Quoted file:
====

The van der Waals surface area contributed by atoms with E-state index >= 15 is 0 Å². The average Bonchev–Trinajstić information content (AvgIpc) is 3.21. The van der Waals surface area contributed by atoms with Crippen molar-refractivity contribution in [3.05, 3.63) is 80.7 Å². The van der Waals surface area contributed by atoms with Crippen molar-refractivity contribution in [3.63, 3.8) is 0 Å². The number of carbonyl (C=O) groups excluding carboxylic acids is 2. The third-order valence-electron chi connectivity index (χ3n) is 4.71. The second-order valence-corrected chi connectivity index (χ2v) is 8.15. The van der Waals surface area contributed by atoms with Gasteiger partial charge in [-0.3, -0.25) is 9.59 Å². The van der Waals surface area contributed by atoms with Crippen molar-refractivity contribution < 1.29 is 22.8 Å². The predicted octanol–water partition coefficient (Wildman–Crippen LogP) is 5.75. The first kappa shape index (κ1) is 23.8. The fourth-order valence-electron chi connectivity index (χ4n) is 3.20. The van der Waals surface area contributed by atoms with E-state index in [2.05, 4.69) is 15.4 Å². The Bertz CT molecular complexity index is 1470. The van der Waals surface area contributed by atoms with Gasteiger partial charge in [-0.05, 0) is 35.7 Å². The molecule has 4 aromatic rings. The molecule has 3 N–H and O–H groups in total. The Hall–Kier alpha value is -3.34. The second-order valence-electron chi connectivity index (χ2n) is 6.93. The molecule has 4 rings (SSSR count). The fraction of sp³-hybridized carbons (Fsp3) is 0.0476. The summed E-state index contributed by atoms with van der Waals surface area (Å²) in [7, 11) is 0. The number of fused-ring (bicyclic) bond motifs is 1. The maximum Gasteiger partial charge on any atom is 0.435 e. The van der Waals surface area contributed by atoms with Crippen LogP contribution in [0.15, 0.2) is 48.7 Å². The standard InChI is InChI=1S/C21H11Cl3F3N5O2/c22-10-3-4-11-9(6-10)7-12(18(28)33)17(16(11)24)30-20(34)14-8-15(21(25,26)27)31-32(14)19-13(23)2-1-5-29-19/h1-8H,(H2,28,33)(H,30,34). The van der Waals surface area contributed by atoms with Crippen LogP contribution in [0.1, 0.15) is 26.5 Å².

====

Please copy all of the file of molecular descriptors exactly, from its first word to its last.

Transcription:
The van der Waals surface area contributed by atoms with E-state index >= 15 is 0 Å². The average Bonchev–Trinajstić information content (AvgIpc) is 3.21. The van der Waals surface area contributed by atoms with Crippen molar-refractivity contribution in [3.05, 3.63) is 80.7 Å². The van der Waals surface area contributed by atoms with Crippen molar-refractivity contribution in [3.63, 3.8) is 0 Å². The number of carbonyl (C=O) groups excluding carboxylic acids is 2. The third-order valence-electron chi connectivity index (χ3n) is 4.71. The second-order valence-corrected chi connectivity index (χ2v) is 8.15. The van der Waals surface area contributed by atoms with Gasteiger partial charge in [-0.3, -0.25) is 9.59 Å². The van der Waals surface area contributed by atoms with Crippen molar-refractivity contribution < 1.29 is 22.8 Å². The predicted octanol–water partition coefficient (Wildman–Crippen LogP) is 5.75. The first kappa shape index (κ1) is 23.8. The fourth-order valence-electron chi connectivity index (χ4n) is 3.20. The van der Waals surface area contributed by atoms with E-state index in [2.05, 4.69) is 15.4 Å². The Bertz CT molecular complexity index is 1470. The van der Waals surface area contributed by atoms with Gasteiger partial charge in [-0.05, 0) is 35.7 Å². The molecule has 4 aromatic rings. The molecule has 3 N–H and O–H groups in total. The Hall–Kier alpha value is -3.34. The second-order valence-electron chi connectivity index (χ2n) is 6.93. The molecule has 4 rings (SSSR count). The fraction of sp³-hybridized carbons (Fsp3) is 0.0476. The summed E-state index contributed by atoms with van der Waals surface area (Å²) in [7, 11) is 0. The number of fused-ring (bicyclic) bond motifs is 1. The maximum Gasteiger partial charge on any atom is 0.435 e. The van der Waals surface area contributed by atoms with Crippen LogP contribution in [0.15, 0.2) is 48.7 Å². The standard InChI is InChI=1S/C21H11Cl3F3N5O2/c22-10-3-4-11-9(6-10)7-12(18(28)33)17(16(11)24)30-20(34)14-8-15(21(25,26)27)31-32(14)19-13(23)2-1-5-29-19/h1-8H,(H2,28,33)(H,30,34). The van der Waals surface area contributed by atoms with Crippen LogP contribution in [0.1, 0.15) is 26.5 Å².